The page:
Prepare for the worst, enjoy the present

Sunday, October 18th, 2020

Fortitude Ranch — “prepare for the worst, enjoy the present” — describes itself as “a survival community equipped to survive any type of disaster and long-term loss of law and order, managed by full time staff,” and plans to activate for the first time over fears of violence following the presidential election on Nov. 3:

“This will be the first time we have opened for a collapse disaster, though it may end up not being so,” said Miller in an emailed statement. “We consider the risk of violence that could escalate in irrational, unpredictable ways into widespread loss of law and order is real.”

Fortitude Ranch set up its first camp in West Virginia in 2015 and has two more in Colorado. For an annual fee of around $1,000, members can vacation at camps in good times, and use them as a refuge in the event of a societal collapse. Members are required to own either a rifle or shotgun to defend the communities. The company does not disclose membership numbers.

If they did not act upon the field of battle as Western generals did, it was because they did not command a Western army

Saturday, October 17th, 2020

This Kind of War by T.R. FehrenbachBy the middle of November, 1950, approximately 180,000 Chinese waited in front of the Eighth Army, T. R. Fehrenbach explains (in This Kind of War), while 120,000 lurked in the mountains surrounding Changjin Reservoir on X Corps’ flank:

While China broadcast to the world that Chinese “volunteers” would enter the Korean fighting, under Kim Il Sung, the leaders of the CCF never relinquished control of their forces.

And it would have been considerable news to the 300,000 Chinese soldiers massed in the cold valleys of Korea to learn that they had volunteered. Many of them did not even know in what part of the world they waited.

Lin Piao, and the major leaders of the Chinese Communist Forces, were not simple peasant leaders. The vast majority of the CCF generals were graduates of Whampoa Military Academy or of Russian schools. They had studied Clausewitz and Jomini and the battles of Cannae and Tannenberg as thoroughly as any West Pointer, and they had been engaged in war for all their adult lives. But if they did not act upon the field of battle as Western generals did, it was because they did not command a Western army.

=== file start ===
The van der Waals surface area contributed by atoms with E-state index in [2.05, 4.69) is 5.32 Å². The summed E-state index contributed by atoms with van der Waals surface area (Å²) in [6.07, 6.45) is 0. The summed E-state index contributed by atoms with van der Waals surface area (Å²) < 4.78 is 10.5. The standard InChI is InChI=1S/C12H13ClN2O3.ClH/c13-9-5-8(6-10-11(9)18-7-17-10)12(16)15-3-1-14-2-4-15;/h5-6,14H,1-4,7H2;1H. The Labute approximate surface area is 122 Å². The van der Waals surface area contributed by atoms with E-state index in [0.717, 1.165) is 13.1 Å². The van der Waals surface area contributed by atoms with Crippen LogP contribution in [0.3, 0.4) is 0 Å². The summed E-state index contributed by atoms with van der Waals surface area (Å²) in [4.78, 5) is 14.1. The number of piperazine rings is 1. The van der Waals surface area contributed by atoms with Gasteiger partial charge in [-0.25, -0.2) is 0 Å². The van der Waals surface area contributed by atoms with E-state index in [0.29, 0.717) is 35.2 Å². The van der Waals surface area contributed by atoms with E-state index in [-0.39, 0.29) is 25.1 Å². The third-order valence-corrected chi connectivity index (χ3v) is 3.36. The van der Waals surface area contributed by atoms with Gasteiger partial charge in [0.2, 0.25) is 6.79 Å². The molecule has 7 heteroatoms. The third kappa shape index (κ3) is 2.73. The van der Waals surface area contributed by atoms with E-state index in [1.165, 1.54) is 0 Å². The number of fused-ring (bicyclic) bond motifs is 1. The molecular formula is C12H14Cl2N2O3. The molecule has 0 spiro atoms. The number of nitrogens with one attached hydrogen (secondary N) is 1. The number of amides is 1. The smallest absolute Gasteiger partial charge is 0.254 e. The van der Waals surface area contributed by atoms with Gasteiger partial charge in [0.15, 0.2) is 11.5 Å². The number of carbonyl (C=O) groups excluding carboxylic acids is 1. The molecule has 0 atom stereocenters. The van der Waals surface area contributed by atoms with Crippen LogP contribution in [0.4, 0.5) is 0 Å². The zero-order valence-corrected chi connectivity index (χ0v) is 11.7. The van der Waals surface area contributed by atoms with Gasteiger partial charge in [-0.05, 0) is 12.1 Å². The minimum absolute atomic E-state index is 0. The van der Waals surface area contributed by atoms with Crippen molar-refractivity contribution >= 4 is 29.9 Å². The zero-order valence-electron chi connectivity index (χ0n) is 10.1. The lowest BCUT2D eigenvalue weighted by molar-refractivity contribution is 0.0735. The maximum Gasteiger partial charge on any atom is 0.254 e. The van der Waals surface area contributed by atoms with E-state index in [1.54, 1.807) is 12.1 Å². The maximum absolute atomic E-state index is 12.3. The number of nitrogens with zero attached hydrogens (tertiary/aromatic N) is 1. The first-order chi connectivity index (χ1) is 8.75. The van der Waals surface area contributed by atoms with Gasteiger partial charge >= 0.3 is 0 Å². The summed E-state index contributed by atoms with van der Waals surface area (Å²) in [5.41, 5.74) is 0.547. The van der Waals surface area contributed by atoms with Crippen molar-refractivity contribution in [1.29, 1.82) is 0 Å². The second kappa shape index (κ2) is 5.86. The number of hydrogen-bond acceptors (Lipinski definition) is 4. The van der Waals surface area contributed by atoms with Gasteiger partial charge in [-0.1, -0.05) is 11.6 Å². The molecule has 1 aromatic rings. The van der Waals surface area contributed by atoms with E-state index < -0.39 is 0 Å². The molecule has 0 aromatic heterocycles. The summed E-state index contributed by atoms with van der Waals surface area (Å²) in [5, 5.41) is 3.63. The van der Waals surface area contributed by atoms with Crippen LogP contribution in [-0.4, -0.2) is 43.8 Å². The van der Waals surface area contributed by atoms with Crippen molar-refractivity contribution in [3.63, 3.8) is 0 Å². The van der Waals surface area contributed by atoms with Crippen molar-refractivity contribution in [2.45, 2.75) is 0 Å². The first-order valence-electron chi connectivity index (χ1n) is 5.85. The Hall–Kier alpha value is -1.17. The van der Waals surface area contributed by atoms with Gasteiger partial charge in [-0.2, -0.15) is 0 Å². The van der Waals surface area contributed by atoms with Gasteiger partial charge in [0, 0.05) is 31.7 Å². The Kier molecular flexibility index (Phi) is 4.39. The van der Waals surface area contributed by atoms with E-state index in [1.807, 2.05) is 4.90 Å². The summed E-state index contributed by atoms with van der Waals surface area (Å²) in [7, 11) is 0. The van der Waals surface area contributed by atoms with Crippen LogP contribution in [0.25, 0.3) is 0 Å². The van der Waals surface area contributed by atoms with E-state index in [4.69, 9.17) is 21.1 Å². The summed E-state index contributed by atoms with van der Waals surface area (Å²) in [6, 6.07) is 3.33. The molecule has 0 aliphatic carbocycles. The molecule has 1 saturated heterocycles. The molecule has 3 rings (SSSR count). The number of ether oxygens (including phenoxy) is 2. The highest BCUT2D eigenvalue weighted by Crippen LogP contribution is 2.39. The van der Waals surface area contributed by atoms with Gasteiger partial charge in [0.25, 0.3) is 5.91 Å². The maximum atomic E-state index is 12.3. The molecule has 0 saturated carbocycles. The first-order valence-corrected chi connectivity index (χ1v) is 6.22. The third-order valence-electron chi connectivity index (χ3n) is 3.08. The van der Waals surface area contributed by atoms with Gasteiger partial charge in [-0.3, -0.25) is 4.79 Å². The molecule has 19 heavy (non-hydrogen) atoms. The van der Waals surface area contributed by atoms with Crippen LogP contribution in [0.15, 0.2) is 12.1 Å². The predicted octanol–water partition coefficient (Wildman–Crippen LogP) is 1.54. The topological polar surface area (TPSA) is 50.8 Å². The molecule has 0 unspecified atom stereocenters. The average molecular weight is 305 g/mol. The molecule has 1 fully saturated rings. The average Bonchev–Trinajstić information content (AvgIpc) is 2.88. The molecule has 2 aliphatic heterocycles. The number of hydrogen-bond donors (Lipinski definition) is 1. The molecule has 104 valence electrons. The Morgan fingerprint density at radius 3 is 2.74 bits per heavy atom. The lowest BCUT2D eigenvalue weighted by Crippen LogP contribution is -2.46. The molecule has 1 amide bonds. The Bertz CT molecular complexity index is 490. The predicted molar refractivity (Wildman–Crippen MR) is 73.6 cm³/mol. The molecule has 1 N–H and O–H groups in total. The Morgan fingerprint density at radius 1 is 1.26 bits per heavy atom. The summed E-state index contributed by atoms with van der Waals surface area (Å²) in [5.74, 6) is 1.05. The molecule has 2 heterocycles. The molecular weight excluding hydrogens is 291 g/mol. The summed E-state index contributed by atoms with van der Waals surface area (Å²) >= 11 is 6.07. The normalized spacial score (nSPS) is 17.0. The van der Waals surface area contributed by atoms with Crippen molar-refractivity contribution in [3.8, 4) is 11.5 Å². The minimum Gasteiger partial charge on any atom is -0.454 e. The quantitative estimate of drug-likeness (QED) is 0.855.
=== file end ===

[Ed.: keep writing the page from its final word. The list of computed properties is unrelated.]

The hordes of the Red Army were tough and battle-hardened, but they could not read or write. They had no radios, nor did they have much telephone equipment. They had no air force, or any massive artillery. They were weak in motor transport. Their arms were a miscellany of United States, Japanese, and Russian equipment. They had very few of the things a European or Western army required for war.


They had three immense advantages: their own minds, trained to war in the vast reaches of the Middle Kingdom, which instinctively thought in terms of fluid maneuver, without regard to battle lines: the hardihood and sturdy legs of their peasant troops, who could travel long miles on very little; and the enemy’s complete lack of belief in their own existence.


Americans believed it incredible that any army of significant size could cross the Yalu and deploy in Korea without observation by their air forces. Daily American aircraft flew over all North Korea; and no armies were ever sighted.

Each night, between nine and three, the Chinese troops covered eighteen miles:

When light came, every man, every gun, every animal, was hidden from sight. In the deep valleys, in the thick forests, in the miserable villages huddled on the forlorn plateaus, the Chinese rested by day.


It was not only cunning and hardihood, but this perfect march and bivouac discipline that caused U.N. aircraft to fly over the CCF hundreds of times without ever once seeing anything suspicious. Even aerial photography revealed nothing.

It was a feat that Xenophon’s hoplites, marching back from Persia to the sea, could have performed. Julius Caesar’s hard legions could have done it, and more — the Roman manuals stated that the usual day’s march for a legion was twenty miles, to be covered in five hours.

It is extremely doubtful if any modern Western army, bred to wheels, could have matched it. It was almost impossible for Western generals, even those who knew of Xenophon and Caesar, to credit it.